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Can Football Save The World?
Sport|Feb 15, 2022

Can Football Save The World?

What World Problems Should Soccer Work On Fixing Next?
Rob Pegley

The world’s biggest sport has a global reach, engagement and depth of passion, that cannot help but provoke change if harnessed properly. So what world problems should soccer work on next?

Well, when Conservative MPs voted against free school meals in the House of Commons last year, a 22-year-old black lad from Wythenshawe in Manchester helped them to change their minds. Within months they did a U-turn and reinstated meals for some 1.7 million kids below the threshold required.

The fact that the lad – Marcus Rashford – played football for Manchester United and England was the biggest factor. Growing up in Wythenshawe, the biggest housing estate in working class Manchester, where gun crime and drugs are common,  Rashford had witnessed his single mum struggle to put meals on the table. Marcus has since become a figurehead in the campaign to end child food poverty and he continues to work hard for change.

When Rashford was then a victim of online abuse, the community came out in huge numbers to support him. 

As the European Championship Final between England and Italy went to penalties, Rashford, along with two other black English players Jordan Sancho and Bukayo but provoke change if harnessed properly. So what world problems should soccer work on next?

Well, when Conservative MPs voted against free school meals in the House of Commons last year, a 22-year-old black lad from Wythenshawe in Manchester helped them to change their minds. Within months they did a U-turn and reinstated meals for some 1.7 million kids below the threshold required.

The fact that the lad – Marcus Rashford – played football for Manchester United and England was the biggest factor. Growing up in Wythenshawe, the biggest housing estate in working class Manchester, where gun crime and drugs are common,  Rashford had witnessed his single mum struggle to put meals on the table. Marcus has since become a figurehead in the campaign to end child food poverty and he continues to work hard for change.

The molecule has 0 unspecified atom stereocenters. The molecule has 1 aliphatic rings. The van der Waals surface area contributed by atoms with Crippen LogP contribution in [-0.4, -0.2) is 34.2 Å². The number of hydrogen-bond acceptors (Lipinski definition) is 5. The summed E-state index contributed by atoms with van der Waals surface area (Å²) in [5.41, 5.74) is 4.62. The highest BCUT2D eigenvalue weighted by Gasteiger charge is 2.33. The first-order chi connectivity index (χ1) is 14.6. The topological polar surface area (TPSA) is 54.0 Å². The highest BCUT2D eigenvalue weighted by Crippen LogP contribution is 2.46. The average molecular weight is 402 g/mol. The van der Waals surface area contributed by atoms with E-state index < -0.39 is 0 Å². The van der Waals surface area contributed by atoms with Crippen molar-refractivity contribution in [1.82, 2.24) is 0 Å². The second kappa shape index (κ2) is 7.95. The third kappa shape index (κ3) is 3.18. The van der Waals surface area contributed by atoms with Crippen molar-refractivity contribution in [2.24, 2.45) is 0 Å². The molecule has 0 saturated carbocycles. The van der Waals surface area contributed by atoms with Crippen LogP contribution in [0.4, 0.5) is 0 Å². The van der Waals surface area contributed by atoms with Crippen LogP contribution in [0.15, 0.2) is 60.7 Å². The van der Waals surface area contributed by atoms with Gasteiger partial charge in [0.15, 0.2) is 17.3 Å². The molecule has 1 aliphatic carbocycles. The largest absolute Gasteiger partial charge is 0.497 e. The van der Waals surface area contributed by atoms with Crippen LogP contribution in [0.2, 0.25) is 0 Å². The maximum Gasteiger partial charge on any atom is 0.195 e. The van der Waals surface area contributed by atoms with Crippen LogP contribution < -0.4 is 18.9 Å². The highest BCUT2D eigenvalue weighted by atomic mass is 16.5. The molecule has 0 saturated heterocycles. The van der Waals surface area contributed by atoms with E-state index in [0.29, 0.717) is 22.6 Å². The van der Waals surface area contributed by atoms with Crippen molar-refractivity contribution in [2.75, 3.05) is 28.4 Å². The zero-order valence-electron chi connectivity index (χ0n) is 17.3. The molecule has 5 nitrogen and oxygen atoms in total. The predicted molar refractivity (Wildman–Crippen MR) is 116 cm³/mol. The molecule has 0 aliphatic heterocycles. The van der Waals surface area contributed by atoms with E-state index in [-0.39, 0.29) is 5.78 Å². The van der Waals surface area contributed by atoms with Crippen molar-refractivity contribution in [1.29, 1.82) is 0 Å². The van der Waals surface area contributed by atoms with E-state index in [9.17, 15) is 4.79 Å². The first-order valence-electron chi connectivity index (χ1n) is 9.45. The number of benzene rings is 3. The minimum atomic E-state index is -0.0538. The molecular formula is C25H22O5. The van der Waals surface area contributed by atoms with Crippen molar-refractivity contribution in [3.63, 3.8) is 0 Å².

Because people LOVE football – and they love it on a deeper level than most other sports

When Rashford was then a victim of online abuse, the community came out in huge numbers to support him. 

As the European Championship Final between England and Italy went to penalties, Rashford, along with two other black English players Jordan Sancho and Bukayo and they love it on a deeper level than most other sports. They love it on a deeper level than just about anything.

From the streets of Wythenshawe to the beaches of Rio, no sport matters more – especially to working class males. It can make grown men cry. It can move people to get up early, travel vast distances and spend lots of money just to watch it.  For many men in particular, it ranks alongside working, the family, sex and having a drink, as the five most basic important things in their life. That level of passion has to increasingly be leveraged for good.

So the question is, from taking a knee – or taking on the media as Raheem Sterling did – in a bid to end racism; or to discussing depression as players are increasingly doing, what is next for football? What world problems can the world game solve?

Sustainability is one thing yet to be touched, however, just this month Spurs are set to play the world’s first net zero carbon football game against rivals Chelsea. Fans will be encouraged to take public transport to the game and eat plant-based foods, while players travel on biofuel coach. There are bigger gestures and changes that can be made in this area, but it’s a start.

Equality is coming thick and fast, with the Women’s Premier League growing and gaining coverage on all of the main channels, and female presenters and pundits now the norm. 

Possibly the final frontier is homophobia. While it’s accepted of pop stars or television personalities, it’s still not considerable that a top-level footballer could be gay. 

There has never been an openly gay soccer player in the Premier League. Justin Fashanu, football’s first black player to cost one million pounds, came out as gay later in his career, and after hounding by media and public alike, hung himself at the age of 37. Similarly, Germany and Aston Villa player Thomas Hitzelburger came out once he had retired. There are currently over 500 players registered in the Premier League and sheer numbers would suggest that more than one of them is gay. It would be huge if players and fans could be accepting of anyone who came out – and possibly now is the right time.